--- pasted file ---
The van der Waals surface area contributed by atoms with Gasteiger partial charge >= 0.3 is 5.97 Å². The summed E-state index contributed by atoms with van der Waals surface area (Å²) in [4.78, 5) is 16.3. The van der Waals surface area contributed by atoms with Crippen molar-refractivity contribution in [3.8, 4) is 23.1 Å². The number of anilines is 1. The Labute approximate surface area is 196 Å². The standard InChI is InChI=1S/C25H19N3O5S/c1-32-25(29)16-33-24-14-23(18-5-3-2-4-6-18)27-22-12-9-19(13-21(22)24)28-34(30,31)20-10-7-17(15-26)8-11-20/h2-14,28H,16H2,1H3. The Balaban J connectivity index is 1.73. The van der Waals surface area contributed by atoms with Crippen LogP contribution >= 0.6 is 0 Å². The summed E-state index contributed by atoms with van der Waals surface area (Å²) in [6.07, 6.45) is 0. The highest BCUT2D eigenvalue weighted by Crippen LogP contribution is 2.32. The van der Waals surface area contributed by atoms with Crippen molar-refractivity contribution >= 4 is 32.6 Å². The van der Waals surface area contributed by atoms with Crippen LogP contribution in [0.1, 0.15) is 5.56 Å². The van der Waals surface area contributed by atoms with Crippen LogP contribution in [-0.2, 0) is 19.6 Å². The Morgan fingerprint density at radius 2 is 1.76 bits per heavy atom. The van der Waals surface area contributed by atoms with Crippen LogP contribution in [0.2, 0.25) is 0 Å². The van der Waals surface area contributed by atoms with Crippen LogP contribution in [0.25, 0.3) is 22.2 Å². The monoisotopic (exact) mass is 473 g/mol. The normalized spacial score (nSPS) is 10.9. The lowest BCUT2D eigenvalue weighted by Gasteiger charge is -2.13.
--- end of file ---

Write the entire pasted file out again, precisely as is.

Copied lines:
The van der Waals surface area contributed by atoms with Gasteiger partial charge >= 0.3 is 5.97 Å². The summed E-state index contributed by atoms with van der Waals surface area (Å²) in [4.78, 5) is 16.3. The van der Waals surface area contributed by atoms with Crippen molar-refractivity contribution in [3.8, 4) is 23.1 Å². The number of anilines is 1. The Labute approximate surface area is 196 Å². The standard InChI is InChI=1S/C25H19N3O5S/c1-32-25(29)16-33-24-14-23(18-5-3-2-4-6-18)27-22-12-9-19(13-21(22)24)28-34(30,31)20-10-7-17(15-26)8-11-20/h2-14,28H,16H2,1H3. The Balaban J connectivity index is 1.73. The van der Waals surface area contributed by atoms with Crippen LogP contribution >= 0.6 is 0 Å². The summed E-state index contributed by atoms with van der Waals surface area (Å²) in [6.07, 6.45) is 0. The highest BCUT2D eigenvalue weighted by Crippen LogP contribution is 2.32. The van der Waals surface area contributed by atoms with Crippen molar-refractivity contribution >= 4 is 32.6 Å². The van der Waals surface area contributed by atoms with Crippen LogP contribution in [0.1, 0.15) is 5.56 Å². The van der Waals surface area contributed by atoms with Crippen LogP contribution in [-0.2, 0) is 19.6 Å². The Morgan fingerprint density at radius 2 is 1.76 bits per heavy atom. The van der Waals surface area contributed by atoms with Crippen LogP contribution in [0.2, 0.25) is 0 Å². The van der Waals surface area contributed by atoms with Crippen LogP contribution in [0.25, 0.3) is 22.2 Å². The monoisotopic (exact) mass is 473 g/mol. The normalized spacial score (nSPS) is 10.9. The lowest BCUT2D eigenvalue weighted by Gasteiger charge is -2.13.